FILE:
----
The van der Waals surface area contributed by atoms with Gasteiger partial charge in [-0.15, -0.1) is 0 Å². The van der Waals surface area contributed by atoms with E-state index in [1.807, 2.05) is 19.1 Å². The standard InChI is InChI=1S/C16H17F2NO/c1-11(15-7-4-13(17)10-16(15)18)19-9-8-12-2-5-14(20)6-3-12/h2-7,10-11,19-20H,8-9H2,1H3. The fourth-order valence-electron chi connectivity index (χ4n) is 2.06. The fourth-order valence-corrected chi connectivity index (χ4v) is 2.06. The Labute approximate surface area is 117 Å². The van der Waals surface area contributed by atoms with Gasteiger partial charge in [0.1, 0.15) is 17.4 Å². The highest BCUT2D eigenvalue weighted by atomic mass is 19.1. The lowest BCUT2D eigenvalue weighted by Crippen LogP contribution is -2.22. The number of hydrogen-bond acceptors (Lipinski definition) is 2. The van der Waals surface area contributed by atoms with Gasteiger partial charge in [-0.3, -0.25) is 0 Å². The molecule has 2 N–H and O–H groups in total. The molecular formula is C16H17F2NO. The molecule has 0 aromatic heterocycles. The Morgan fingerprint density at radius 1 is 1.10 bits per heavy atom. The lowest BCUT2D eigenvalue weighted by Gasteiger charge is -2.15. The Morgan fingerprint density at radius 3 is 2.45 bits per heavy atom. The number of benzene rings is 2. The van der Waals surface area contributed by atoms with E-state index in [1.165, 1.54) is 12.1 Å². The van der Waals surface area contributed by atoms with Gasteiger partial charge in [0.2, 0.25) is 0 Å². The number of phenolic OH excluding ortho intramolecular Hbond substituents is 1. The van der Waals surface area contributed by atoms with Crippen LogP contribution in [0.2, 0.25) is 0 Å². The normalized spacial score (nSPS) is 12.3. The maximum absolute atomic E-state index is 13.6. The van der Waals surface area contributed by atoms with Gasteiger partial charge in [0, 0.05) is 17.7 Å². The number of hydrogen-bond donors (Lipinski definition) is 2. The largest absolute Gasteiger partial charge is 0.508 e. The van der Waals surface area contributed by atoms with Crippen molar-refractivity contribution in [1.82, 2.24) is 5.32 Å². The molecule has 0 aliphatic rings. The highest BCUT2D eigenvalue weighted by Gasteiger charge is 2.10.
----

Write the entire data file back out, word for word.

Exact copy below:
The van der Waals surface area contributed by atoms with Gasteiger partial charge in [-0.15, -0.1) is 0 Å². The van der Waals surface area contributed by atoms with E-state index in [1.807, 2.05) is 19.1 Å². The standard InChI is InChI=1S/C16H17F2NO/c1-11(15-7-4-13(17)10-16(15)18)19-9-8-12-2-5-14(20)6-3-12/h2-7,10-11,19-20H,8-9H2,1H3. The fourth-order valence-electron chi connectivity index (χ4n) is 2.06. The fourth-order valence-corrected chi connectivity index (χ4v) is 2.06. The Labute approximate surface area is 117 Å². The van der Waals surface area contributed by atoms with Gasteiger partial charge in [0.1, 0.15) is 17.4 Å². The highest BCUT2D eigenvalue weighted by atomic mass is 19.1. The lowest BCUT2D eigenvalue weighted by Crippen LogP contribution is -2.22. The number of hydrogen-bond acceptors (Lipinski definition) is 2. The van der Waals surface area contributed by atoms with Gasteiger partial charge in [-0.3, -0.25) is 0 Å². The molecule has 2 N–H and O–H groups in total. The molecular formula is C16H17F2NO. The molecule has 0 aromatic heterocycles. The Morgan fingerprint density at radius 1 is 1.10 bits per heavy atom. The lowest BCUT2D eigenvalue weighted by Gasteiger charge is -2.15. The Morgan fingerprint density at radius 3 is 2.45 bits per heavy atom. The number of benzene rings is 2. The van der Waals surface area contributed by atoms with E-state index in [1.165, 1.54) is 12.1 Å². The van der Waals surface area contributed by atoms with Gasteiger partial charge in [0.2, 0.25) is 0 Å². The number of phenolic OH excluding ortho intramolecular Hbond substituents is 1. The van der Waals surface area contributed by atoms with Crippen LogP contribution in [0.2, 0.25) is 0 Å². The normalized spacial score (nSPS) is 12.3. The maximum absolute atomic E-state index is 13.6. The van der Waals surface area contributed by atoms with Gasteiger partial charge in [0, 0.05) is 17.7 Å². The number of hydrogen-bond donors (Lipinski definition) is 2. The largest absolute Gasteiger partial charge is 0.508 e. The van der Waals surface area contributed by atoms with Crippen molar-refractivity contribution in [1.82, 2.24) is 5.32 Å². The molecule has 0 aliphatic rings. The highest BCUT2D eigenvalue weighted by Gasteiger charge is 2.10.